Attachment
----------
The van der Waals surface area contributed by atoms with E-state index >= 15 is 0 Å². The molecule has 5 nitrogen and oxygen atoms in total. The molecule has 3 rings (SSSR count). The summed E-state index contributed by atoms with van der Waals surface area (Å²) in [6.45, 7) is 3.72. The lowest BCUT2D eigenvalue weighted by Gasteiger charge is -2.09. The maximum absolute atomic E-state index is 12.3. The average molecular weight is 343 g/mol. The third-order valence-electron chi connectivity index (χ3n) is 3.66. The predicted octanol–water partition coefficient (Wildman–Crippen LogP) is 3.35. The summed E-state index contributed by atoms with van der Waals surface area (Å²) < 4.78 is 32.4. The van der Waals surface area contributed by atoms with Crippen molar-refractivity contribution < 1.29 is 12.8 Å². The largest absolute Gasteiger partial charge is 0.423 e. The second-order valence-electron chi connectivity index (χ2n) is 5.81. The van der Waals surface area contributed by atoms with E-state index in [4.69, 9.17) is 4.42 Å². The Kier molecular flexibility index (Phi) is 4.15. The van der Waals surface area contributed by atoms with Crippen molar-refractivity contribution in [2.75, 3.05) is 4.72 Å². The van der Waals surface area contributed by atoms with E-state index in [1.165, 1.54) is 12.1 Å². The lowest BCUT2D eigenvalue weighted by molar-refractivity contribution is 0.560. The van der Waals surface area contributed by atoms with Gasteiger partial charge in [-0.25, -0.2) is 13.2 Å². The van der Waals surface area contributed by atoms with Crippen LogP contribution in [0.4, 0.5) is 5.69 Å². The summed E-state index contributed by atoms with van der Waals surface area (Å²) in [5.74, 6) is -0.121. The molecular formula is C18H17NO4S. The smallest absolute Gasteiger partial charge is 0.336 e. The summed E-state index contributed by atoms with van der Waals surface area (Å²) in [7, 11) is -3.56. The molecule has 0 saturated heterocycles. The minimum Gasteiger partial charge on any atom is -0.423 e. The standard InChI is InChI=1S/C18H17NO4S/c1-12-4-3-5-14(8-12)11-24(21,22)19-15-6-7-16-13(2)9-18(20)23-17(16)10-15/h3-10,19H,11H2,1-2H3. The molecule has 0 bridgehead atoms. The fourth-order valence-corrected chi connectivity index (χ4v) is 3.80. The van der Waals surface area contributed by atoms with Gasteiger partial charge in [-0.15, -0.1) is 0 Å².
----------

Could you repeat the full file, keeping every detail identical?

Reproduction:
The van der Waals surface area contributed by atoms with E-state index >= 15 is 0 Å². The molecule has 5 nitrogen and oxygen atoms in total. The molecule has 3 rings (SSSR count). The summed E-state index contributed by atoms with van der Waals surface area (Å²) in [6.45, 7) is 3.72. The lowest BCUT2D eigenvalue weighted by Gasteiger charge is -2.09. The maximum absolute atomic E-state index is 12.3. The average molecular weight is 343 g/mol. The third-order valence-electron chi connectivity index (χ3n) is 3.66. The predicted octanol–water partition coefficient (Wildman–Crippen LogP) is 3.35. The summed E-state index contributed by atoms with van der Waals surface area (Å²) < 4.78 is 32.4. The van der Waals surface area contributed by atoms with Crippen molar-refractivity contribution < 1.29 is 12.8 Å². The largest absolute Gasteiger partial charge is 0.423 e. The second-order valence-electron chi connectivity index (χ2n) is 5.81. The van der Waals surface area contributed by atoms with E-state index in [4.69, 9.17) is 4.42 Å². The Kier molecular flexibility index (Phi) is 4.15. The van der Waals surface area contributed by atoms with Crippen molar-refractivity contribution in [2.75, 3.05) is 4.72 Å². The van der Waals surface area contributed by atoms with E-state index in [1.165, 1.54) is 12.1 Å². The lowest BCUT2D eigenvalue weighted by molar-refractivity contribution is 0.560. The van der Waals surface area contributed by atoms with Gasteiger partial charge in [-0.25, -0.2) is 13.2 Å². The van der Waals surface area contributed by atoms with Crippen LogP contribution in [0.4, 0.5) is 5.69 Å². The summed E-state index contributed by atoms with van der Waals surface area (Å²) in [5.74, 6) is -0.121. The molecular formula is C18H17NO4S. The smallest absolute Gasteiger partial charge is 0.336 e. The summed E-state index contributed by atoms with van der Waals surface area (Å²) in [7, 11) is -3.56. The molecule has 0 saturated heterocycles. The minimum Gasteiger partial charge on any atom is -0.423 e. The standard InChI is InChI=1S/C18H17NO4S/c1-12-4-3-5-14(8-12)11-24(21,22)19-15-6-7-16-13(2)9-18(20)23-17(16)10-15/h3-10,19H,11H2,1-2H3. The molecule has 0 bridgehead atoms. The fourth-order valence-corrected chi connectivity index (χ4v) is 3.80. The van der Waals surface area contributed by atoms with Gasteiger partial charge in [-0.15, -0.1) is 0 Å².